Woman on the shortlist for medical chief

Click to follow
The Independent Online
THE TOUGHEST medical job in Britain is about to become vacant - and for the first time it could be filled by a woman.

Dr Sheila Adam, a senior member of the NHS executive, is shortlisted for the post of government chief medical officer. The incumbent, Sir Kenneth Calman, retires in September.

The job, once described by Sir Kenneth as the "epicentre of stress", carries a starting salary of pounds 110,000.

It involves advising the Government on all aspects of public health, including how to deal with scares such as the BSE crisis, and requires someone who combines leadership and diplomatic skills with sufficient independence of mind to challenge ministers.

Dr Adam, a former director of public health for North Thames, is thought to have all three attributes.

She is described in a recent article in the British Medical Journal as having a "modern feel", as having won plaudits for her careful handling of changes to mental health services and as someone who would make a "feisty" chief medical officer. Colleagues describe her as "passionate" about public health and her youthful dabbling in the left-wing Medical Practitioners Union could endear her to Old Labour ministers such as Frank Dobson, the Secretary of State for Health.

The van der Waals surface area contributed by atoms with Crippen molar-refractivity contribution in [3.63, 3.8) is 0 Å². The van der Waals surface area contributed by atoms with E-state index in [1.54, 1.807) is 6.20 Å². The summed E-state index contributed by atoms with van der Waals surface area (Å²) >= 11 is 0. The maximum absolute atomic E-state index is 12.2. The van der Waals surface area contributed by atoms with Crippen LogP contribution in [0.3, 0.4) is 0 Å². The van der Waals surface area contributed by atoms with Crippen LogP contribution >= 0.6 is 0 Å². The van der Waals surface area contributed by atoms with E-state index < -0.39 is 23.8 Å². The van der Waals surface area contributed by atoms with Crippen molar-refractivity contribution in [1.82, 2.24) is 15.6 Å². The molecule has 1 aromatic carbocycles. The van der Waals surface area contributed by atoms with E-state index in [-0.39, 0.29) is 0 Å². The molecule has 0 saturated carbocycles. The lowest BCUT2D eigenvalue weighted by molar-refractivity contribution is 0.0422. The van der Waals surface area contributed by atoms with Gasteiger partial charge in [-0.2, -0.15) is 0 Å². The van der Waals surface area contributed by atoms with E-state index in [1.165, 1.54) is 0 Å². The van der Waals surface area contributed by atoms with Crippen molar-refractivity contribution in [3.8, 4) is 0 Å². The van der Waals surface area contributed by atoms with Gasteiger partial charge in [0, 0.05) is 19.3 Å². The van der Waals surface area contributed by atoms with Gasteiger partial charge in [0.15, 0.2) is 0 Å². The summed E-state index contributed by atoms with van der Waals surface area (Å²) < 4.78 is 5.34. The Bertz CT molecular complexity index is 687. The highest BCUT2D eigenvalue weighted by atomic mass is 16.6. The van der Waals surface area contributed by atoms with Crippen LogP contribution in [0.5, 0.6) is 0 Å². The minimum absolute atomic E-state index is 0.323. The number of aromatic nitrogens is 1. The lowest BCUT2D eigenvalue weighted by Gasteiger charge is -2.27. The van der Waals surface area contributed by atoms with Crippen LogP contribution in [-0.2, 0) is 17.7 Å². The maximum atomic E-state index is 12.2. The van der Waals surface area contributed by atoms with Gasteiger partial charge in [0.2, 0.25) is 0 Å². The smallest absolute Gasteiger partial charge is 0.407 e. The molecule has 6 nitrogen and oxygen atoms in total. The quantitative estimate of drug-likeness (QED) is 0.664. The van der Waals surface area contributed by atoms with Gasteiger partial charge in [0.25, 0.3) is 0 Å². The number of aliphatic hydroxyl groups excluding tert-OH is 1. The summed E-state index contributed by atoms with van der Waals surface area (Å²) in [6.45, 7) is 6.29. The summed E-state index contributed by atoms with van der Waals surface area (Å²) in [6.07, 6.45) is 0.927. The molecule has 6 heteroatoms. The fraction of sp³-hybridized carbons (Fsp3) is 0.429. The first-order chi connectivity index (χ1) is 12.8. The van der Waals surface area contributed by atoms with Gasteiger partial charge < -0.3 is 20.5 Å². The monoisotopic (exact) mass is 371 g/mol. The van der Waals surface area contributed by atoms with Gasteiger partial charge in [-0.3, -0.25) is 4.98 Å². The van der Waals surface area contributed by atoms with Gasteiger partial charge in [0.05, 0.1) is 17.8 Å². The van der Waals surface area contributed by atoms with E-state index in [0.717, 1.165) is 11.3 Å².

But her greatest advantage may be her gender. A woman in the top post in medicine would help the drive to get more women into senior positions in the public sector.

She faces strong competition. Professor Liam Donaldson, widely tipped as the favourite, is the director of the Northern and Yorkshire NHS region. He is a high-flyer with the mandarin qualities necessary to thrive in the civil service.

He is seen as having the gravitas for the job - a quality that Dr Adam may lack - but his "slightly severe attitude", as one colleague described it to the BMJ , could count against him. Dr Graham Winyard, also an NHS executive insider and Dr Adam's boss as director of the health services directorate, has extensive experience of the department of health and is seen as a capable manager.

The outsider is seen as Professor Stephen Holgate, professor of immunopharmacology at the University of Southampton.